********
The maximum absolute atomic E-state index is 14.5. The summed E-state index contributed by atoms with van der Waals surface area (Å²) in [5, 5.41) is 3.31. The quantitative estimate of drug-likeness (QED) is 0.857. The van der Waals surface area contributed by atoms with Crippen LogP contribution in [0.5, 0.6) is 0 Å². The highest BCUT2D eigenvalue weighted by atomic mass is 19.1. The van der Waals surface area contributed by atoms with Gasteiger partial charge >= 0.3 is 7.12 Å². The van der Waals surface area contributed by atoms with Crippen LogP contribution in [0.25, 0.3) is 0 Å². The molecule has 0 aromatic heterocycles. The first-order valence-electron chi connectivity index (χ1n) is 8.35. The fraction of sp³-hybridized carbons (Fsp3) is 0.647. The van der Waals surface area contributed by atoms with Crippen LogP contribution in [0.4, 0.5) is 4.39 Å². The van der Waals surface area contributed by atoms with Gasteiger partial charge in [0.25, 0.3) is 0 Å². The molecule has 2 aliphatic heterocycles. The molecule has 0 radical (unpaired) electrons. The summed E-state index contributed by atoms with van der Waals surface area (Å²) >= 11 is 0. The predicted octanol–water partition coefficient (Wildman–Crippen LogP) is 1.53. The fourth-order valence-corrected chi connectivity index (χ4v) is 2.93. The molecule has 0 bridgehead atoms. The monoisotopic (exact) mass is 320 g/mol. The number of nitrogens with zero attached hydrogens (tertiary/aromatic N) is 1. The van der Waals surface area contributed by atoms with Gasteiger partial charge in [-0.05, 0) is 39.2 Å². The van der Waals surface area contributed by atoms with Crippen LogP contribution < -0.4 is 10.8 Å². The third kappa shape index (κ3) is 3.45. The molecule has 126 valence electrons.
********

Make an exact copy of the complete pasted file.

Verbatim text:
The maximum absolute atomic E-state index is 14.5. The summed E-state index contributed by atoms with van der Waals surface area (Å²) in [5, 5.41) is 3.31. The quantitative estimate of drug-likeness (QED) is 0.857. The van der Waals surface area contributed by atoms with Crippen LogP contribution in [0.5, 0.6) is 0 Å². The highest BCUT2D eigenvalue weighted by atomic mass is 19.1. The van der Waals surface area contributed by atoms with Gasteiger partial charge >= 0.3 is 7.12 Å². The van der Waals surface area contributed by atoms with Crippen LogP contribution in [0.25, 0.3) is 0 Å². The molecule has 0 aromatic heterocycles. The first-order valence-electron chi connectivity index (χ1n) is 8.35. The fraction of sp³-hybridized carbons (Fsp3) is 0.647. The van der Waals surface area contributed by atoms with Crippen LogP contribution in [0.4, 0.5) is 4.39 Å². The van der Waals surface area contributed by atoms with Gasteiger partial charge in [0.25, 0.3) is 0 Å². The molecule has 2 aliphatic heterocycles. The molecule has 0 radical (unpaired) electrons. The summed E-state index contributed by atoms with van der Waals surface area (Å²) >= 11 is 0. The predicted octanol–water partition coefficient (Wildman–Crippen LogP) is 1.53. The fourth-order valence-corrected chi connectivity index (χ4v) is 2.93. The molecule has 0 bridgehead atoms. The monoisotopic (exact) mass is 320 g/mol. The number of nitrogens with zero attached hydrogens (tertiary/aromatic N) is 1. The van der Waals surface area contributed by atoms with Gasteiger partial charge in [-0.05, 0) is 39.2 Å². The van der Waals surface area contributed by atoms with Crippen LogP contribution < -0.4 is 10.8 Å². The third kappa shape index (κ3) is 3.45. The molecule has 126 valence electrons.